Anyway, the whole call drop thing is a story for another day. Today's story is how ironical the data plans that are offered by mobile operators are. Especially there odd data caps and the prices they charge for it.  


As part of my job and hobby, I get to meet a lot of students. I also get to meet a lot of people as well. Many of these folks have the most minimalistic mobile data plans. Most of them either use a 50 MB per week packs, or just stick with a 500 MB plan with 2G speeds. Some have decided to not have a data at all as they can get WiFi at home as well as office. Every time I ask them, why won't they just upgrade themselves to 4G/3G and a higher data pack, they say 'what's the point. We cannot use it anyway!'. In fact, if someone were to ask that question to me, I would be giving an identical response.  


The reason is, well, the insane prices and the data caps that operators charge here in India. For instance, on my phone I have a 8 G 'unlimited' plan with 3G. I will come to the 'unlimited' part in a while. For the 8 GB of data I am paying 1250 rupees plus service tax and clean tax and education cess and so many other stuff. Overall, I am paying roughly 1400 rupees (give or take a few rupees) for access to 3G 8 GB data. Thankfully, I am on Vodafone which has fantastic speeds where I live and travel (and I travel a lot!) and that means, I can easily get 10 MBPS no matter where I am.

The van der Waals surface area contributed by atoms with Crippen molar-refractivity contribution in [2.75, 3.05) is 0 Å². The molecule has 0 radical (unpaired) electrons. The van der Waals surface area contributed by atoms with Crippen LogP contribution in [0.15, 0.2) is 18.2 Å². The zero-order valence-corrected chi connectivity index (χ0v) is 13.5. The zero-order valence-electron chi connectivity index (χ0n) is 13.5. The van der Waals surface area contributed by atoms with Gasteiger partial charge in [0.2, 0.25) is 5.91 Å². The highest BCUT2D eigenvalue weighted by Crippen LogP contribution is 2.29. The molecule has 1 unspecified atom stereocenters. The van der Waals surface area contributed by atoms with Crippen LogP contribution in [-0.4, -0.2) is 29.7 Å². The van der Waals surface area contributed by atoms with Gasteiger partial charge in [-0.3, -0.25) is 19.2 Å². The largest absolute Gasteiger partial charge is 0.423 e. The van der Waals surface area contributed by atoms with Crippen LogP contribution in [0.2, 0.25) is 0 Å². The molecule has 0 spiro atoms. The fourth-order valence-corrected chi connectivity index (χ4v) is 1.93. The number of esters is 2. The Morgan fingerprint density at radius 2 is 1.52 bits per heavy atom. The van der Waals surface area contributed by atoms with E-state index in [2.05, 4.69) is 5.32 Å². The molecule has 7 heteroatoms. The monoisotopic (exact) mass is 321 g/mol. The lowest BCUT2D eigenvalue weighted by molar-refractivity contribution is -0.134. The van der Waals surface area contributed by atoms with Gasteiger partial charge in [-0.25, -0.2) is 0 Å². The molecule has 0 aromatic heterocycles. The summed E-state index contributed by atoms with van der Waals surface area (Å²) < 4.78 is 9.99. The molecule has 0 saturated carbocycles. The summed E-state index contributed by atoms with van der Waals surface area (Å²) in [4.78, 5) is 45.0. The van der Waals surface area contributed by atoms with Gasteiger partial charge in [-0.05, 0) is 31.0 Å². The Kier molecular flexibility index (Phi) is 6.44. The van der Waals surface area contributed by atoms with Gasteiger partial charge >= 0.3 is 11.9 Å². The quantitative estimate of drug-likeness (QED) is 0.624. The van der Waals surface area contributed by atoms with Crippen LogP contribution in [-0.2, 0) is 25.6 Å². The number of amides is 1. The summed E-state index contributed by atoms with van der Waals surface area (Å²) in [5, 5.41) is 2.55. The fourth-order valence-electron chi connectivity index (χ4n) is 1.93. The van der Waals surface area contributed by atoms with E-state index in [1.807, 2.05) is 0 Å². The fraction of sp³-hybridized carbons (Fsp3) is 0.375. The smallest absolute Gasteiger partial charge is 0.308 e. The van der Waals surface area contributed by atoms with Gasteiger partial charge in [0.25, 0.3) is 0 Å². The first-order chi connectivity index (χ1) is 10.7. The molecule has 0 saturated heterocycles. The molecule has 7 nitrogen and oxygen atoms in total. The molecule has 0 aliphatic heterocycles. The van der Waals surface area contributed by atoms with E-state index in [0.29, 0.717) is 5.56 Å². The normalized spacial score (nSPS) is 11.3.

Now, I also have an Apple Music subscription as well as Netflix subscription. Further, I use YouTube of course. A typical album (with 10 songs) on Apple Music will run me about 150 MB. A single 2 hour movie on Netflix will cost me 700 to 900 MB. Half an hour of YouTube will cost me almost 300 MB. That means, a day of regular consumption will easily eat up 1.5 GB on my phone. That means, my 8 GB quota will be over in less than a week. Of course, this does not include other data consumption stuff like emails, whatsapp, photo sharing on Facebook and Instagram.  


Now, coming to the 'unlimited' part of my data plan. You see, once I consume my 8 GB, I still have net connectivity at a super awesome blazing speed of 64 kbps. Yep! For some reason, Vodafone (my favorite mobile operator about whom I have heaped praises like crazy) assumes that a speed of 64 kbps is useful for me. Well, it does not. In fact, even email won't sync at that speed. If it does, it usually takes about a minute or two. Browsing is impossible because neither Bing.com and Google.com can respond at 

that speed and of course, we can say goodbye to using messengers or streaming video.  


So, what exactly are mobile operators playing at? Does it really make sense for me to continue paying 1400 rupees for 8 GB of data every month? With such high prices, how exactly will an everyday individual, students, professionals or anybody for that matter, afford such data? 


Now, the entire country and all its mobile operators are going gaga over how fast their 4G is. Seriously though, they are still keeping the same data caps as they did with 3G. That means, with 3G I can finish my data cap in 7 days and with 4G (at least twice as fast) I can finish the same data cap in 3 days.  


Awful is the only way this situation can be described. However, I am fingers crossed for Reliance Jio. Apparently, they are going to shake things up and I hope they do.